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The sport of cycling has enjoyed a massive upswing in popularity in the last five years – and nowhere is demand more obvious than in the rapid growth of boutique cycle studios. But who exactly is paying top dollar for cycling? In short, it’s the audience known as millennials.
At a time when industry reports suggest that average customer spend is slowing and typical fitness facilities are dropping in profits1, cycling boutiques like SoulCycle and Flywheel are bucking the trend: earning more than twice as much per customer, generating thousands of attendances, and fast becoming the industry’s most lucrative spaces.
In September 2015, riders at SoulCycle New York forked out US$34 for a 45-minute class, or US$850 for 30 rides2. Over at Flywheel, prices were similar: US$34 for a 45 to 60 minute class or US$600 for 20 rides3.
So who are these millennials, the customers behind indoor cycling’s boom? And what can the rest of the industry do to gain a piece of the action?
A Nielsen: Les Mills Future of Fitness White Paper (2009) observed that future consumers will expect experiences that deliver “what I want, when I want it, and where I want it”4.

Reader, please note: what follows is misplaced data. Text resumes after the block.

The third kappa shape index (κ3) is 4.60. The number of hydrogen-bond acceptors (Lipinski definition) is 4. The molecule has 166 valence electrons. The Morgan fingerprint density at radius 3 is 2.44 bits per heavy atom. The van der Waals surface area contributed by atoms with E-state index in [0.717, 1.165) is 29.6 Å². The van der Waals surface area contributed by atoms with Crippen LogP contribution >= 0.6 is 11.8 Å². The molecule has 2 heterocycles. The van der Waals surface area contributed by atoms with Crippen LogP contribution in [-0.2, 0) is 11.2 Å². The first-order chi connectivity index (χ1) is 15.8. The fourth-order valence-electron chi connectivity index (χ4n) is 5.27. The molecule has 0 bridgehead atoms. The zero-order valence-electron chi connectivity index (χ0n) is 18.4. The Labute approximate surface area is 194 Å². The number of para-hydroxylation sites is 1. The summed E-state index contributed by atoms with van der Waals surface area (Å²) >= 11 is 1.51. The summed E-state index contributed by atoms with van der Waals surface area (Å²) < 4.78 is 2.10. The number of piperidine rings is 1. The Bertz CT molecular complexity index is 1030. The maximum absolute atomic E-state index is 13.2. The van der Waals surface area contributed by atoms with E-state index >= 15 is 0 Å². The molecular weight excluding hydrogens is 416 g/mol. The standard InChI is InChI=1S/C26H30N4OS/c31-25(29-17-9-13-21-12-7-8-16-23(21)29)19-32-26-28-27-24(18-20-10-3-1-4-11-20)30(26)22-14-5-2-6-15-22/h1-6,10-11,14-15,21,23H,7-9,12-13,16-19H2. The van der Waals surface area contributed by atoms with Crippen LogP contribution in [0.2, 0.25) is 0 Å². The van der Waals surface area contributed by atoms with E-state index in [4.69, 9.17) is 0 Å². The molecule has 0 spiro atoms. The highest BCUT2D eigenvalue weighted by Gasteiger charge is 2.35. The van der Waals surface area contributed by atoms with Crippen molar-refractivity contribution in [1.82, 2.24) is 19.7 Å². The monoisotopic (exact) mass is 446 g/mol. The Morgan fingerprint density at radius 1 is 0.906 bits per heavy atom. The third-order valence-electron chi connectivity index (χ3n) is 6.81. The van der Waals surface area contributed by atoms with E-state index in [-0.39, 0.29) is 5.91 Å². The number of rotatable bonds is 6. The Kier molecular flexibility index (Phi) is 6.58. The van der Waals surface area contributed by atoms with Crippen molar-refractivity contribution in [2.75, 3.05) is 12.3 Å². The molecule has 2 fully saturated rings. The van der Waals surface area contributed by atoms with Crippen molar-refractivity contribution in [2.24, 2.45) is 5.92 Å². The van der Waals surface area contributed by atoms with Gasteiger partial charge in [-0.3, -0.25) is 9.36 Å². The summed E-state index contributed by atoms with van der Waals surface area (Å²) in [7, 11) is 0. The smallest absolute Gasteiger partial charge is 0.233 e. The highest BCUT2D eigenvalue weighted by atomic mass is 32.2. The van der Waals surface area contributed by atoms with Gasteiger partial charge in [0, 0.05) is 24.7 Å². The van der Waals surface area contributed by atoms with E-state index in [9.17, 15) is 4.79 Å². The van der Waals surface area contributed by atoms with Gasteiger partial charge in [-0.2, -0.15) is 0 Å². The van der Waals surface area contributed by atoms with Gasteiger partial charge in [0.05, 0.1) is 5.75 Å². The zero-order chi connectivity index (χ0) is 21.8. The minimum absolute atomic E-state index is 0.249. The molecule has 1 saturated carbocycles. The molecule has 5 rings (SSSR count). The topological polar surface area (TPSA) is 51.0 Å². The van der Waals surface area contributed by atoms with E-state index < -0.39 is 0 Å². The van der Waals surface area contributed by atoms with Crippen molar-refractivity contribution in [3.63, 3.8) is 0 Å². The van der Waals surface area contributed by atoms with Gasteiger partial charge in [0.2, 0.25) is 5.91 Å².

With the emergence of millennials that future customer has arrived. People like Elizabeth Cutler and Julie Rice of SoulCycle, have been ahead of the curve in recognizing and responding to their needs – enjoying staggering returns in the process. Now owned by Equinox, SoulCycle has opened 45 locations in the United States, with plans to open 50-60 studios worldwide.
According to the International Health, Racquet & Sportsclub Association (IHRSA), the average fitness club has a way to go to attract this critical customer group: “the average age of customers in US/typical fitness clubs is 40.7 years old”5. The good news is that there is a huge opportunity to do so. The Nielsen: Les Mills Global Consumer Fitness Survey (2013) shows that 81% of millennials either exercise or would like to (vs. only 61% of their baby boomer parents)6.
Here are five other relevant facts about what Forbes.com is calling “the most important customers your business has ever seen”7: